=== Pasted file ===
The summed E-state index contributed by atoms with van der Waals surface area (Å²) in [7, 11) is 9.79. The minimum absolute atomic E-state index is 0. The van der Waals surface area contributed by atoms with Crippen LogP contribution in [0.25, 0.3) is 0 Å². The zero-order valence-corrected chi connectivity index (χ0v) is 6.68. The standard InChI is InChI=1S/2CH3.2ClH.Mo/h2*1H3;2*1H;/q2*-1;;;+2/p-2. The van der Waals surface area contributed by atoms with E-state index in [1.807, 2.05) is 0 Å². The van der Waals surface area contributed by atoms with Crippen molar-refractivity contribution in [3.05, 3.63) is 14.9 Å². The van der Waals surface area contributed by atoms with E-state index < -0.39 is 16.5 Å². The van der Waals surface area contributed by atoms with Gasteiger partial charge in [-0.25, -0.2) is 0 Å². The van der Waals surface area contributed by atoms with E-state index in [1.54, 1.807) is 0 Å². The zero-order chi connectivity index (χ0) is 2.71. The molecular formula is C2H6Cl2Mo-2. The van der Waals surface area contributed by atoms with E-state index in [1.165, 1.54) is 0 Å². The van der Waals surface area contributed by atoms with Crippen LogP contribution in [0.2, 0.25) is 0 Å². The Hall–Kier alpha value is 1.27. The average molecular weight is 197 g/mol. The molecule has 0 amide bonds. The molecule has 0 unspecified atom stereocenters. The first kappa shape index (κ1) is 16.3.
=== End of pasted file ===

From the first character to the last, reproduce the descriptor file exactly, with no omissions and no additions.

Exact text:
The summed E-state index contributed by atoms with van der Waals surface area (Å²) in [7, 11) is 9.79. The minimum absolute atomic E-state index is 0. The van der Waals surface area contributed by atoms with Crippen LogP contribution in [0.25, 0.3) is 0 Å². The zero-order valence-corrected chi connectivity index (χ0v) is 6.68. The standard InChI is InChI=1S/2CH3.2ClH.Mo/h2*1H3;2*1H;/q2*-1;;;+2/p-2. The van der Waals surface area contributed by atoms with E-state index in [1.807, 2.05) is 0 Å². The van der Waals surface area contributed by atoms with Crippen molar-refractivity contribution in [3.05, 3.63) is 14.9 Å². The van der Waals surface area contributed by atoms with E-state index < -0.39 is 16.5 Å². The van der Waals surface area contributed by atoms with Gasteiger partial charge in [-0.25, -0.2) is 0 Å². The van der Waals surface area contributed by atoms with E-state index in [1.54, 1.807) is 0 Å². The zero-order chi connectivity index (χ0) is 2.71. The molecular formula is C2H6Cl2Mo-2. The van der Waals surface area contributed by atoms with E-state index in [1.165, 1.54) is 0 Å². The van der Waals surface area contributed by atoms with Crippen LogP contribution in [0.2, 0.25) is 0 Å². The Hall–Kier alpha value is 1.27. The average molecular weight is 197 g/mol. The molecule has 0 amide bonds. The molecule has 0 unspecified atom stereocenters. The first kappa shape index (κ1) is 16.3.